There’s something awfully familiar about Joe, David Gordon Green’s latest. The dead-end town. The multiracial workforce. The troubled boy and troubled father figures. The subplot revolving around a pet dog. But that’s not a bad thing. All of these elements can be found in Green’s incredible 2000 debut George Washington, a film that, for many of the filmmaker’s fans, was beginning to look like a distant memory.
George Washington earned praise for its understated drama, mesmerising visuals and powerful performances from its young, multiracial cast. The young filmmaker even earned comparisons to lyrical auteur and fellow Texan Terrence Malick (Badlands, Days of Heaven). Malick must have taken notice of these plaudits, serving as a producer on Green’s third effort, Undertow. Unlike his debut and sophomore films, however, Undertow received a lukewarm reception from critics.
It was at this point that Green’s career took a remarkable U-turn. I don’t think I’ve seen one quite like it since. Green followed up the southern gothic tale Undertow with a move towards the mainstream, directing the entertaining stoner comedy Pineapple Express. A far cry from his earlier pictures, Pineapple Express was welcomed as an interesting change in pace, a successful display of the director’s versatility. Green always did have a goofy streak. It’s probably why he’s so good at directing young actors. However, the novelty of this new direction didn’t last.
Until recently, Green has stuck with comedy, first making fantasy film parody Your Highness and then following that with childcare comedy The Sitter. Audiences and critics were left underwhelmed. But with Joe, it appears that Green has come full-circle and returned to the themes and ideas that preoccupied him in the first place.
Joe tells the story of Gary (Tye Sheridan), a fifteen-year-old who has moved into town with his dirt-poor family, including his alcoholic father (Gary Poulter). Looking for work Gary stumbles upon a group of men poisoning trees. It’s here that he meets Joe (Nicolas Cage), the leader of the workforce, who offers him a job and an escape from his father. Their lives soon become intertwined.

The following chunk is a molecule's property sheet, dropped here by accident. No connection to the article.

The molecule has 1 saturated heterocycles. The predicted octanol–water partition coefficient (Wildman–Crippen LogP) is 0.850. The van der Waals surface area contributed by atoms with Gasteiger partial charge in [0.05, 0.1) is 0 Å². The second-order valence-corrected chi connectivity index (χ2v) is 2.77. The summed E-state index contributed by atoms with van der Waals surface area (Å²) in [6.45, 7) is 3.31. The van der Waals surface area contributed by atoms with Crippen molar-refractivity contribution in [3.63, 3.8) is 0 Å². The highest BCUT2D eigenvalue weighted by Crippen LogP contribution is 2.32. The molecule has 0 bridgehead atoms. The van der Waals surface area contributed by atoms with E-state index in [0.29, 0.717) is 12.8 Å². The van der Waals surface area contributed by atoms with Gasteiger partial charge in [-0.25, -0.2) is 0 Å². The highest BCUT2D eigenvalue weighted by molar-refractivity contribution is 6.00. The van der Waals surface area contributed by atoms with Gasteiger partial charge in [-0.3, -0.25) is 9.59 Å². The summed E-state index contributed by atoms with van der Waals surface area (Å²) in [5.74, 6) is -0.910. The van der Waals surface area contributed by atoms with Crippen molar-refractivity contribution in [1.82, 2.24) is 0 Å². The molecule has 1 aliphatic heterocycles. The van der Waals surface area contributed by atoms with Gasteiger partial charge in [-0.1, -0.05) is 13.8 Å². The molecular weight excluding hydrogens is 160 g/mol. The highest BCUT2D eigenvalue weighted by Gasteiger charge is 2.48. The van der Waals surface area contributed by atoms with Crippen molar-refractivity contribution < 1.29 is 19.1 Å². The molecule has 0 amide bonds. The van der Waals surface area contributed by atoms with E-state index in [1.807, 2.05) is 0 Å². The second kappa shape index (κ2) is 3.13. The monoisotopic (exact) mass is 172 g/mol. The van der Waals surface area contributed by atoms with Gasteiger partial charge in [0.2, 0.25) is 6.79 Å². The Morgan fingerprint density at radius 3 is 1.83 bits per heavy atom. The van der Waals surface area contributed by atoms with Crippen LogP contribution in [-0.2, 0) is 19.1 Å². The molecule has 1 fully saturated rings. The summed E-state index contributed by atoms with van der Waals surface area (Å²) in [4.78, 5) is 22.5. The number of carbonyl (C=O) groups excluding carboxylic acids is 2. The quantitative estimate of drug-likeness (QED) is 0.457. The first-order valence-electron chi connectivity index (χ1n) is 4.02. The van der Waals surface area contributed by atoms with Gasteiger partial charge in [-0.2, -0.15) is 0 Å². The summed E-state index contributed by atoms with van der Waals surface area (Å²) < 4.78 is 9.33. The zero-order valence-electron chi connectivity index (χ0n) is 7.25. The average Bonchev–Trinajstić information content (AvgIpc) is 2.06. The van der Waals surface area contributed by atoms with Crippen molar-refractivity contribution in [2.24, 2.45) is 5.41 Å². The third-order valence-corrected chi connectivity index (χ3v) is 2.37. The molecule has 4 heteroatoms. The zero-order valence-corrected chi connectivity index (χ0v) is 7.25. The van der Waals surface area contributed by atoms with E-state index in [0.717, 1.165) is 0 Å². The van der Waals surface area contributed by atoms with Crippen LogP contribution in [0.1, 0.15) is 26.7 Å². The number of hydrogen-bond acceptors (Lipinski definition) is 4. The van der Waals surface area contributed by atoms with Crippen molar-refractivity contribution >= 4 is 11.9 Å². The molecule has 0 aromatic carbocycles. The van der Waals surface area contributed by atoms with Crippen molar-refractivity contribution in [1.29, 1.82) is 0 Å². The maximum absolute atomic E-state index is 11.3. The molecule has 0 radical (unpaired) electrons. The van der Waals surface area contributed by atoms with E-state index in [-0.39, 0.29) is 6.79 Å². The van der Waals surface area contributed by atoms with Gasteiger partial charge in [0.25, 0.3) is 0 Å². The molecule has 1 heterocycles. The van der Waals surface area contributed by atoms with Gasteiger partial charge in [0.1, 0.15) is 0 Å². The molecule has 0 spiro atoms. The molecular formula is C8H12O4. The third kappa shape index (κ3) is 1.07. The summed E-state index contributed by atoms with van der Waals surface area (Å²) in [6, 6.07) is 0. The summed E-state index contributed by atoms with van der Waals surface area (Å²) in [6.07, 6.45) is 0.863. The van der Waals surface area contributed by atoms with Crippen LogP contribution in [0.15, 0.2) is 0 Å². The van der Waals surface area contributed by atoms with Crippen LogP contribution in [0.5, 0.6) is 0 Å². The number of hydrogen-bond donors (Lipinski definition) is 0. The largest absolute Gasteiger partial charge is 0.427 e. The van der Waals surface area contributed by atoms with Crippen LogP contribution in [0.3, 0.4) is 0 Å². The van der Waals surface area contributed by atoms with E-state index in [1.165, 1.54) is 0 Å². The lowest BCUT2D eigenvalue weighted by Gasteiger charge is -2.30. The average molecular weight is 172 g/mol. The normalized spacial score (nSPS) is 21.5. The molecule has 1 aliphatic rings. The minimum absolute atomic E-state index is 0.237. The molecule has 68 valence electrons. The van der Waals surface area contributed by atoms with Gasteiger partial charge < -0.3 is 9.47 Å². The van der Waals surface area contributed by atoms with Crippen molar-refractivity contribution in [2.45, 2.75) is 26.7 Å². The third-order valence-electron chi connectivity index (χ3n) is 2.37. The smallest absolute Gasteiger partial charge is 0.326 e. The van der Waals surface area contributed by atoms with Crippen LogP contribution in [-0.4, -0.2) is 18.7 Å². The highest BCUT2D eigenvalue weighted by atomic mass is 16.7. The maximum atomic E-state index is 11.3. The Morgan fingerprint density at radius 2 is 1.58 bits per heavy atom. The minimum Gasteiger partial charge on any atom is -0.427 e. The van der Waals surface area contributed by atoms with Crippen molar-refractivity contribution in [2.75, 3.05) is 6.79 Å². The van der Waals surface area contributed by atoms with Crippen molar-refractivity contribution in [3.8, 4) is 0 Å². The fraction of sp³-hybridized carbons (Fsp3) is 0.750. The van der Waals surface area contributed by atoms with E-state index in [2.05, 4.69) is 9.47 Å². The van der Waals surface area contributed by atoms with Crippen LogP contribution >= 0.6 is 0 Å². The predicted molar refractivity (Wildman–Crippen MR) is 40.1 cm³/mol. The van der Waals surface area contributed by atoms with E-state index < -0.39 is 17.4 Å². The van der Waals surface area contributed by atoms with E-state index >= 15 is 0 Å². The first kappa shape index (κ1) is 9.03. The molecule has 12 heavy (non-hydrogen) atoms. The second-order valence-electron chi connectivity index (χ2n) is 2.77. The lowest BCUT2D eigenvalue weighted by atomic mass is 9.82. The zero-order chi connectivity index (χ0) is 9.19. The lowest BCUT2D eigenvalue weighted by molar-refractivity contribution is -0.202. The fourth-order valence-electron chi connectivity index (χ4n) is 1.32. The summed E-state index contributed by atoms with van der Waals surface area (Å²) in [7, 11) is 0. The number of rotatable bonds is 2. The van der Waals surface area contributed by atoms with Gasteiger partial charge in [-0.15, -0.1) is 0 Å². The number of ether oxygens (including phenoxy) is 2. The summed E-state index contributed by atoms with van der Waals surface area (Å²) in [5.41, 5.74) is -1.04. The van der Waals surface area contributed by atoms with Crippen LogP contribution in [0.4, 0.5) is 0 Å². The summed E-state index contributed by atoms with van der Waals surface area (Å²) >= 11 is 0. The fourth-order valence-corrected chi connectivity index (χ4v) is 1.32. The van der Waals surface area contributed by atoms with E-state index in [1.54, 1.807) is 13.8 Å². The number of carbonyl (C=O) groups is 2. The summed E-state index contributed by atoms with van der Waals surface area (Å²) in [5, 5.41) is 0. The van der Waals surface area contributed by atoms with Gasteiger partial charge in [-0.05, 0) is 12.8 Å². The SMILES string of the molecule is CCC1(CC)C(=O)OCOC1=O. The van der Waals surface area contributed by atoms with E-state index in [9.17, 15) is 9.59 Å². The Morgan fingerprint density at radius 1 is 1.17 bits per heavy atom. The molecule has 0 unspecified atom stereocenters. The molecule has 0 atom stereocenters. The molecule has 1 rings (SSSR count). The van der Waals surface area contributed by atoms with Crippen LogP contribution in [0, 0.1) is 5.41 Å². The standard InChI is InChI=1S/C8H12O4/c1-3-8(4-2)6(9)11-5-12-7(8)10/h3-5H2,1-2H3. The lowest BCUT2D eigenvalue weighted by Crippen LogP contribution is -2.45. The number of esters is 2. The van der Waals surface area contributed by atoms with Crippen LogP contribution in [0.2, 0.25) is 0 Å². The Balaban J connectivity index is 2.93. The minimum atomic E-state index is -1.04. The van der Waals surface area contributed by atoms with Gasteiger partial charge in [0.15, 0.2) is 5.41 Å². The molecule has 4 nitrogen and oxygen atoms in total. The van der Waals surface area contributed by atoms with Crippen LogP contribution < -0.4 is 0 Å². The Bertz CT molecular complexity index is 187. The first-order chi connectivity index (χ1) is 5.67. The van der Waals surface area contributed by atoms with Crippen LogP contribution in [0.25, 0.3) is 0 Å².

There’s a lot to recognise from Green’s earlier films, but Joe doesn’t feel like a lazy rehash of old material. It feels like a return to form. Older and wiser, Green takes one of the central themes of his debut, the difficult relationship between adolescent boys and their unstable father figures, and reconsiders it from a different perspective. Twelve-year-old Nasia’s cryptic narration that held together George Washington’s narrative is gone (it feels a little derivative of Linda Manz’s in Days Of Heaven, anyway). This time around Green sees things from a paternal point of view, mainly taking the form of Joe.
Known for his manic performances, Cage plays this one with a little more restraint though the darker impulses that inflect his best work are always bubbling below the surface, erupting in sudden moments of brutal violence. The role balances Cage’s craziness with a subtlety that he is often guilty of lacking. The film’s finest turn, however, comes from first-timer Poulter who plays Wade, Gary’s abusive father. In a disturbing breakdown of the boundary between character and performer, Poulter, too, suffered from alcoholism and bouts of homelessness. Green’s casting crew found him sleeping rough on the streets of Austin, Texas. I’m undecided as to whether I think Poulter’s casting was inspired or exploitative. What is true is that he quite literally gives the role his all, lending the film a disturbing sense of unpredictability.
Poulter’s face is a story in itself. The lines and crevices seem to tell of a lifetime of bad decisions, run-ins with the law, relationships damaged beyond repair. His wild white hair and unkempt beard make him the perverse double of Cage’s Joe, one long past redemption. Now more monster than man. It’s a chilling performance.
Tragically, Poulter’s first role is also his last. In February of 2013, not long after the production of Joe was wrapped, he was found drowned in Lady Bird Lake, Austin, fallen victim to the demons that made his performance so harrowing.
Joe stands, then, not only as a reminder of the talent of its director and lead actor, but also as a glimpse of a talent that sadly never had the opportunity to flourish.